News Release

Medieval Russia began speaking German

Researcher from the Lomonosov Moscow State University tells about the linguistic ties between the Medieval Europe and Novgorod the Great

Book Announcement

Lomonosov Moscow State University

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Credit: The Lomonosov Moscow State University

The monograph "Novgorod or the Forgotten Russia: the Trade Republic (XIIth-XVth centuries)" was presented at the Paris Book Fair at the end of March. This collective international monograph covers all the aspects of history, culture and international relations between the West and Novgorod the Great.

In addition to that, recognized experts were invited for coverage of each aspect. Catherine Squires, who is the professor at the Department of Germanic and Celtic Philology at the Faculty of Philology of the Lomonosov Moscow State University, was among them. In particular, she has written the chapters on trading, diplomatic and cultural ties between the West and Novgorod the Great.

The major role in the history of relations between Western Europe and Novgorod used to belong to the cities of Northern Germany, which formed the Hanseatic League and controlled all the trade in the Baltic Sea and the North Sea. The east-west trade axis of the Hanseatic League connected Novgorod with many trade centers such as London and existed until the XVII century.

"The Hanseatic League closed off the eastern Baltic region from the rivals including the Dutch, the English and the others. Moreover, it didn't allow them to learn the Russian language ", -- Catherine Squires explains.

According to Catherine Squires, it is clearly reflected in the ban adopted during the convention of cities of the Hanseatic League in 1434: "Nor may anyone encourage young Dutch, Zealanders, Flemish or English to master the knowledge of the [Russian] language".

The purpose of these efforts of the Hanseatic League was to keep the ties between Northern Russia and Western Europe under control. Such a monopoly on the linguistic mediation lasted from the beginning of the relations with Novgorod for about two centuries and a half. Among the evidence of this period there is an array of sources written in the regional Low German language.

At the same time most of the ancient archive documents in Russian language have not survived to the present day. That is why the western sources, especially ones written in the Low German language, are a significant addition to the source base, which formed during more than three hundred years of existence of the Low German language in Novgorod the Great.

Medieval Low German was an autochthonous language of Northern Germany, genetically close to Dutch and English. Nowadays it exists in the form of dialects. In contrast, the modern German language was formed on the basis of southern Upper German dialects, which are genetically different from the Low German language.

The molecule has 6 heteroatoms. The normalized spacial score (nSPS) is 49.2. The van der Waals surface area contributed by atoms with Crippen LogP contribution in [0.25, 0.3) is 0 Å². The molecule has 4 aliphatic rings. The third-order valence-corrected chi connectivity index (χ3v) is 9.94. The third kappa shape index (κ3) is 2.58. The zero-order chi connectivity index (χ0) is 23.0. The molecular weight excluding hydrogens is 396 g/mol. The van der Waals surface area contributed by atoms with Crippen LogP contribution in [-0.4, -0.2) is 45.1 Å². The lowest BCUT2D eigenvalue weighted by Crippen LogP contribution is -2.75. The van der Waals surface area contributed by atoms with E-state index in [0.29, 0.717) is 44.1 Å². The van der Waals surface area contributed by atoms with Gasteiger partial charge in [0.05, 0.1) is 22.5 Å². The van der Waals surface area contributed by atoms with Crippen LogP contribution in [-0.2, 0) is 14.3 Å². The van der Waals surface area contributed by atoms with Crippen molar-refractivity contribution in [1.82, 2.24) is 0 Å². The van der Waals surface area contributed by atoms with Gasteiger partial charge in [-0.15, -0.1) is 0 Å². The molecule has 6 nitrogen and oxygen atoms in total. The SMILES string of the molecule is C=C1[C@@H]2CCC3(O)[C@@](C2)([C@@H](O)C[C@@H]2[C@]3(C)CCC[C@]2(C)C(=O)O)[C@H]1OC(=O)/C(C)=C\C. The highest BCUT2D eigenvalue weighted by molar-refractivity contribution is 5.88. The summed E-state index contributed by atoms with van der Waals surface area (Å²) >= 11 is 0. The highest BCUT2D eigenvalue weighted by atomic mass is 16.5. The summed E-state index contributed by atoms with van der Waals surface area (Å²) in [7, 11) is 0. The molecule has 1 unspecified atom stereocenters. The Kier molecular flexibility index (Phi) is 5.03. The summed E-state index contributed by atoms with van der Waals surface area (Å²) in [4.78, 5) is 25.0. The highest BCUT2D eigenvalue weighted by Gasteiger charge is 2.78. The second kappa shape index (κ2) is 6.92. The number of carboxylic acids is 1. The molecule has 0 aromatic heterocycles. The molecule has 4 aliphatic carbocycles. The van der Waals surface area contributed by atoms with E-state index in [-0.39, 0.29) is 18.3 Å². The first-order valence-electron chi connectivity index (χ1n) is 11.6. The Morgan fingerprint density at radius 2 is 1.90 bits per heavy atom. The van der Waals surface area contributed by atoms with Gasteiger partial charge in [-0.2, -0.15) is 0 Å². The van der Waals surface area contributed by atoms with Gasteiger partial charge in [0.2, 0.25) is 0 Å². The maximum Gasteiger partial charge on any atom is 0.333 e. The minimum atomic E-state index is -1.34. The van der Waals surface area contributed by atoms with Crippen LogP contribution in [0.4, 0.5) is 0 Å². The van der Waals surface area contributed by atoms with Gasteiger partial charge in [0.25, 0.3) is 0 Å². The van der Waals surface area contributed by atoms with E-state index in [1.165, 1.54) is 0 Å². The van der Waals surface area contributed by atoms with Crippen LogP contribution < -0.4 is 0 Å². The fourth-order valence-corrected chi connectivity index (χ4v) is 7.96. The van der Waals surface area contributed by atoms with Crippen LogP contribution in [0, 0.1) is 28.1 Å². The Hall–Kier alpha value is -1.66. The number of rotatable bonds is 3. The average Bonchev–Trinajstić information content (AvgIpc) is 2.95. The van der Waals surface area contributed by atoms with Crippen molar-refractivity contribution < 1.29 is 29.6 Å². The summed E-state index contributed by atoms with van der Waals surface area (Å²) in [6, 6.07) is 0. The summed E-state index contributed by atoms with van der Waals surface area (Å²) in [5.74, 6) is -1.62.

"In the age of the first contacts with Novgorod, the Low German language was used mainly in oral communication. Since the XIII century it began penetrating in written communication, displacing Latin", -- Catherine Squires tells, -- "In the XIV century the Low German language of the Hanseatic League functioned as an international language of commerce and diplomacy throughout Northern Europe from Novgorod and Pskov to England and Scotland, including Scandinavia and the Baltics".

Catherine Squires was studying bark manuscripts and other historical documents in Low German related to the ties between the Hanseatic League and Novgorod the Great in XIII-XVI centuries since the late 1990s. Mostly, they are stored in archives in Moscow, St. Petersburg and Lubeck. She has conducted the linguistic research of the manuscript sources in Low German, which are related to the ties between Western Europe and Novgorod the Great, for the first time ever.

In addition, Catherine Squires returned many important handwritten documents, that were considered lost forever, for the scientific and cultural use. "The Skra of Novgorod" which is a charter of the Hanseatic trade yard in Novgorod and Boris Godunov's trade privilege to Lubeck are among them. These sources let take a fresh look at the life and culture of Novgorod and the Hanseatic merchants who lived in it.

"Language examination of bark manuscripts is needed to gather information on the history of German-Novgorod bonds, which are the most important episode in the history of Germany and Russia and Northern Europe", -- Catherine Squires summarizes.


Novgorod ou la Russie oubliée: Une république commerçante (XIIe-XVe siècles). Philippe Frison, Olga Sevastyanova (dir.). Le Ver à Soie, Paris, 2015. ISBN: 979-10-92364-15-6

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